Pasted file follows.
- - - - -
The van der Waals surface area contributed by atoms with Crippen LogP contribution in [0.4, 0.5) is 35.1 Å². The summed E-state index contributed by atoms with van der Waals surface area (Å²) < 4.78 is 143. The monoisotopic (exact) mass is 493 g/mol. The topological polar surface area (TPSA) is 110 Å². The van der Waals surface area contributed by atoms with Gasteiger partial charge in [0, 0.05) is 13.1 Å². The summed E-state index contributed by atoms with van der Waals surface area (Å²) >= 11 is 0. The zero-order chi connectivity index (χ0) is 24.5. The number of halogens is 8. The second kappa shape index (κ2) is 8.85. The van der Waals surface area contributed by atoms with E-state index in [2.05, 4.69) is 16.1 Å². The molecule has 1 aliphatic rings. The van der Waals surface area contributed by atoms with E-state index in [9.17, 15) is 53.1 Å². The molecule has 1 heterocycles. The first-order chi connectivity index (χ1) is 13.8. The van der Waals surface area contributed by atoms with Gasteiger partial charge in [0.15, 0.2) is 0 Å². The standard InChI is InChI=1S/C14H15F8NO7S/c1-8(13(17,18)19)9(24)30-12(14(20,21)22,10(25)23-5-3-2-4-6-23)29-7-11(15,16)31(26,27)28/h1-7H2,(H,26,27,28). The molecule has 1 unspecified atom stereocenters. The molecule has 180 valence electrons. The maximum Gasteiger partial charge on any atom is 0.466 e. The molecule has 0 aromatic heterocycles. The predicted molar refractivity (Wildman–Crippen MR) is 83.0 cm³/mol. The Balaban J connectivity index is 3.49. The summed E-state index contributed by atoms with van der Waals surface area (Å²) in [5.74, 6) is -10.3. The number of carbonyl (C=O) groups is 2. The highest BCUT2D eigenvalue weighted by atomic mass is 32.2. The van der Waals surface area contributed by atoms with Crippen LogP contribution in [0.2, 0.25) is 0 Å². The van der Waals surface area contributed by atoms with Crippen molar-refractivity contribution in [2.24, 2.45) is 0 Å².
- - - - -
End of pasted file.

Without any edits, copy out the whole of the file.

The van der Waals surface area contributed by atoms with Crippen LogP contribution in [0.4, 0.5) is 35.1 Å². The summed E-state index contributed by atoms with van der Waals surface area (Å²) < 4.78 is 143. The monoisotopic (exact) mass is 493 g/mol. The topological polar surface area (TPSA) is 110 Å². The van der Waals surface area contributed by atoms with Gasteiger partial charge in [0, 0.05) is 13.1 Å². The summed E-state index contributed by atoms with van der Waals surface area (Å²) >= 11 is 0. The zero-order chi connectivity index (χ0) is 24.5. The number of halogens is 8. The second kappa shape index (κ2) is 8.85. The van der Waals surface area contributed by atoms with E-state index in [2.05, 4.69) is 16.1 Å². The molecule has 1 aliphatic rings. The van der Waals surface area contributed by atoms with E-state index in [9.17, 15) is 53.1 Å². The molecule has 1 heterocycles. The first-order chi connectivity index (χ1) is 13.8. The van der Waals surface area contributed by atoms with Gasteiger partial charge in [0.15, 0.2) is 0 Å². The standard InChI is InChI=1S/C14H15F8NO7S/c1-8(13(17,18)19)9(24)30-12(14(20,21)22,10(25)23-5-3-2-4-6-23)29-7-11(15,16)31(26,27)28/h1-7H2,(H,26,27,28). The molecule has 1 unspecified atom stereocenters. The molecule has 180 valence electrons. The maximum Gasteiger partial charge on any atom is 0.466 e. The molecule has 0 aromatic heterocycles. The predicted molar refractivity (Wildman–Crippen MR) is 83.0 cm³/mol. The Balaban J connectivity index is 3.49. The summed E-state index contributed by atoms with van der Waals surface area (Å²) in [5.74, 6) is -10.3. The number of carbonyl (C=O) groups is 2. The highest BCUT2D eigenvalue weighted by atomic mass is 32.2. The van der Waals surface area contributed by atoms with Crippen LogP contribution in [0.2, 0.25) is 0 Å². The van der Waals surface area contributed by atoms with Crippen molar-refractivity contribution in [2.24, 2.45) is 0 Å².